Since then, I have gone through a lot. Mentally, physically, emotionally-I’m a different person. And with stress, change, and moving I felt all of my negative body image issues flooding back.

Luckily, around the same time I found Ledbetter as well as my coach Annika Swanson. Annika and the Ledbetter team pride themselves on losing or gaining weight in a healthy way. A way that will lead you to ‘live every day better’. I was placed with Annika, and knew right off the bat that she was the right coach for me. She was patient when I felt like failing, she encouraged me when I needed it most (and I haven’t even met her in real life), and although I’m not looking in the mirror saying ‘I LOVE MY BODY’, I feel like I am so much closer to that point because of her. I’ve never seen Annika preach anything that she hasn’t tried or been through herself. So, I knew that she was the perfect person to interview about negative body image and overcoming it all.

Stepping away from body shaming ourselves, especially as women, is by no means easy. No matter what stage in the game you’re in, it’s a constant battle to just be happy with who you are in every stage of your fitness journey and life overall.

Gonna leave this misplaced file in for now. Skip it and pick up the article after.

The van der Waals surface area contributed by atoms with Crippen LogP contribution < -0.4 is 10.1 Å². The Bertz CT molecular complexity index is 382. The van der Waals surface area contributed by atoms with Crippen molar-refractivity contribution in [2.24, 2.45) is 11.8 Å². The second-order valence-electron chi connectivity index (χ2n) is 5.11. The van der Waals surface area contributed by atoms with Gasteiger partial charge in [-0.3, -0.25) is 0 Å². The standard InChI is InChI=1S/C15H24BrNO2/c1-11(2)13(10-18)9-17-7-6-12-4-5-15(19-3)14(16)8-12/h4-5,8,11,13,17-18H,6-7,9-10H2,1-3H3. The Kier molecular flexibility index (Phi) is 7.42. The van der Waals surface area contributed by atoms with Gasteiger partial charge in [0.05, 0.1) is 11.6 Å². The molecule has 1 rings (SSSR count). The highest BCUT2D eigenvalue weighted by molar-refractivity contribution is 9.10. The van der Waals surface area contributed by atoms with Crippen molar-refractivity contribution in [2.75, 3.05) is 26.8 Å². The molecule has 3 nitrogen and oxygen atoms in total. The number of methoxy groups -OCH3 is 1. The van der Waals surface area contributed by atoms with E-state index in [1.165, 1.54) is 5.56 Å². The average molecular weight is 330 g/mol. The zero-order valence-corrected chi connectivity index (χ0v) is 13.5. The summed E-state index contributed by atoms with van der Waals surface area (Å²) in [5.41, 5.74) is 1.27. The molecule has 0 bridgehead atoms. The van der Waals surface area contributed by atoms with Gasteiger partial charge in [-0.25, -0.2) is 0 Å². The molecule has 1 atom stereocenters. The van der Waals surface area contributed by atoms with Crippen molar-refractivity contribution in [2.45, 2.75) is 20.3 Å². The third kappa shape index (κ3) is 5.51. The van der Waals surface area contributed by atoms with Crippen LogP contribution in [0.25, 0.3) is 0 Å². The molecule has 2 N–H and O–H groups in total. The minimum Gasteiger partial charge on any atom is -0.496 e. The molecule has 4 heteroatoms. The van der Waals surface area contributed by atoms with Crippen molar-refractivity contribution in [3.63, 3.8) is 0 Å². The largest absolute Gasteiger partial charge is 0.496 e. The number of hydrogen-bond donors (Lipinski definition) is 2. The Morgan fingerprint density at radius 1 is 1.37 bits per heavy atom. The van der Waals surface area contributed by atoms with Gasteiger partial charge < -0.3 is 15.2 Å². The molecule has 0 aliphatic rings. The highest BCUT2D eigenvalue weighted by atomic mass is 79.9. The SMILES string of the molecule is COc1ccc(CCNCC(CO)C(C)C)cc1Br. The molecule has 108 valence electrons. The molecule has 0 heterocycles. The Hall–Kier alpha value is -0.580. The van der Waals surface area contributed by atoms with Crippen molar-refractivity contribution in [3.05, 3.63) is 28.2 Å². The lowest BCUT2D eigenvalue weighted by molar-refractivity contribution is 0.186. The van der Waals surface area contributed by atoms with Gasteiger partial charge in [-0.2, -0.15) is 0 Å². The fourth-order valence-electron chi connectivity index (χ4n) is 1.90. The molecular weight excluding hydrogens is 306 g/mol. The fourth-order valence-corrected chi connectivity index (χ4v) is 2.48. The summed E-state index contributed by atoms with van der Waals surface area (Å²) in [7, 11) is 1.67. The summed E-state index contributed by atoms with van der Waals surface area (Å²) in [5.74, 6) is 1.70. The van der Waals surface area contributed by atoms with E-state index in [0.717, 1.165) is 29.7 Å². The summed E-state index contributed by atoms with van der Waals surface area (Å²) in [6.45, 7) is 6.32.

It has obviously been something that I have struggled with myself, and I imagine many of your reading this as well.

So if you’re anything like me and are catching yourself saying one too many negative things about your body, keep reading to see what Annika has to say.


What would you say, looking back, triggered your own body image issues? 

My body image issues initially started when I began prepping for my first (and only) bikini competition two years ago. This was the first time that I ever made a conscious effort to look a certain way, according to someone else’s standards. It was also the first time that the idea of being “tight and tiny” became ideal, and from then on I felt I could never be small enough.

What comes to mind when you think of a ‘negative body image’?

When I think of a negative body image, the first thing I think of is picking oneself apart in the mirror. Seeing all the “flaws” in one’s body rather than appreciating it and loving it for what it is and what it can do. I would also consider it a persisting feeling of not being “enough” – lean enough, skinny enough, muscular enough, strong enough, or never feeling happy about your current appearance.

Did you ever go to extremes because your negative body image/perception of yourself took over (i.e not eating, not eating enough, excessive workouts, binge eating, etc.)

When I prepped for a bikini competition a few years ago, I was on an extremely restrictive diet with excessive cardio compared to what my body actually needed. I had no knowledge of proper training or healthy nutrition at the time. As a result of this, I was obsessed with strictly sticking to my diet to a “T.” If I had a small slip up or treat, I completely lost it mentally and emotionally. This resulted in binging on things like chocolate and peanut butter. Any time my anxiety or stress was high, it resulted in binge eating.

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What was competing on stage like for you? Did it have a negative impact on your body image because you had to maintain a certain figure?